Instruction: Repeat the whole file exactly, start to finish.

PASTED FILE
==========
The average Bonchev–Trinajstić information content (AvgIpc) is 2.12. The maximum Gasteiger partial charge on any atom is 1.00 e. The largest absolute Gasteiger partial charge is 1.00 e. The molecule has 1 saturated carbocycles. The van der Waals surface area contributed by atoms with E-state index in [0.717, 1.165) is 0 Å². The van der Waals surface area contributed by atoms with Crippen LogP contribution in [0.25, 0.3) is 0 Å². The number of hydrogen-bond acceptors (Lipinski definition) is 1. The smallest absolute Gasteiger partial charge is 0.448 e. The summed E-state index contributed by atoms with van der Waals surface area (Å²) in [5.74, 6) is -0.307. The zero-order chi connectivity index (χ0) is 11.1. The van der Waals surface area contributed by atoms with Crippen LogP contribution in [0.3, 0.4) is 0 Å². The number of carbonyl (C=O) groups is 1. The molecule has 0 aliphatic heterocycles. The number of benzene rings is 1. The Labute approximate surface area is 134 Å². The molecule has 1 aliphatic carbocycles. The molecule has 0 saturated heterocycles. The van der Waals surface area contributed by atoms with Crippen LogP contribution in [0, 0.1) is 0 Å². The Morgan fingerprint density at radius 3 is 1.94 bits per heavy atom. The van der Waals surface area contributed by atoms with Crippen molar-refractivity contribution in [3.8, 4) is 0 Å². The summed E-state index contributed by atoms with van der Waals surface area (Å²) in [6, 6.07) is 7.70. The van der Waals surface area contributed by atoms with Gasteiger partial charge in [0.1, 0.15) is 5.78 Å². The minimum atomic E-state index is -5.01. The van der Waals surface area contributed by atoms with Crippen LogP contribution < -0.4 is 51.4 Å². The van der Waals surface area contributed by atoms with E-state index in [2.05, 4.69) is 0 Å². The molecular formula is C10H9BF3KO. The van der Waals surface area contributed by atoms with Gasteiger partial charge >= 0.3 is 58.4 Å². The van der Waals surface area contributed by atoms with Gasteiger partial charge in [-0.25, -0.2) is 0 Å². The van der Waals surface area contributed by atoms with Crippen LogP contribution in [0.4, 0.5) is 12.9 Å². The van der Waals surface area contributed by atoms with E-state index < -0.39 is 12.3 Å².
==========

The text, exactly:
The average Bonchev–Trinajstić information content (AvgIpc) is 2.12. The maximum Gasteiger partial charge on any atom is 1.00 e. The largest absolute Gasteiger partial charge is 1.00 e. The molecule has 1 saturated carbocycles. The van der Waals surface area contributed by atoms with E-state index in [0.717, 1.165) is 0 Å². The van der Waals surface area contributed by atoms with Crippen LogP contribution in [0.25, 0.3) is 0 Å². The number of hydrogen-bond acceptors (Lipinski definition) is 1. The smallest absolute Gasteiger partial charge is 0.448 e. The summed E-state index contributed by atoms with van der Waals surface area (Å²) in [5.74, 6) is -0.307. The zero-order chi connectivity index (χ0) is 11.1. The van der Waals surface area contributed by atoms with Crippen LogP contribution in [0.3, 0.4) is 0 Å². The number of carbonyl (C=O) groups is 1. The molecule has 0 aliphatic heterocycles. The number of benzene rings is 1. The Labute approximate surface area is 134 Å². The molecule has 1 aliphatic carbocycles. The molecule has 0 saturated heterocycles. The van der Waals surface area contributed by atoms with Crippen LogP contribution in [0, 0.1) is 0 Å². The Morgan fingerprint density at radius 3 is 1.94 bits per heavy atom. The van der Waals surface area contributed by atoms with Crippen molar-refractivity contribution in [3.8, 4) is 0 Å². The summed E-state index contributed by atoms with van der Waals surface area (Å²) in [6, 6.07) is 7.70. The van der Waals surface area contributed by atoms with Gasteiger partial charge in [0.1, 0.15) is 5.78 Å². The minimum atomic E-state index is -5.01. The van der Waals surface area contributed by atoms with Crippen LogP contribution < -0.4 is 51.4 Å². The van der Waals surface area contributed by atoms with E-state index in [2.05, 4.69) is 0 Å². The molecular formula is C10H9BF3KO. The van der Waals surface area contributed by atoms with Gasteiger partial charge >= 0.3 is 58.4 Å². The van der Waals surface area contributed by atoms with Gasteiger partial charge in [-0.25, -0.2) is 0 Å². The van der Waals surface area contributed by atoms with Crippen LogP contribution in [0.4, 0.5) is 12.9 Å². The van der Waals surface area contributed by atoms with E-state index < -0.39 is 12.3 Å².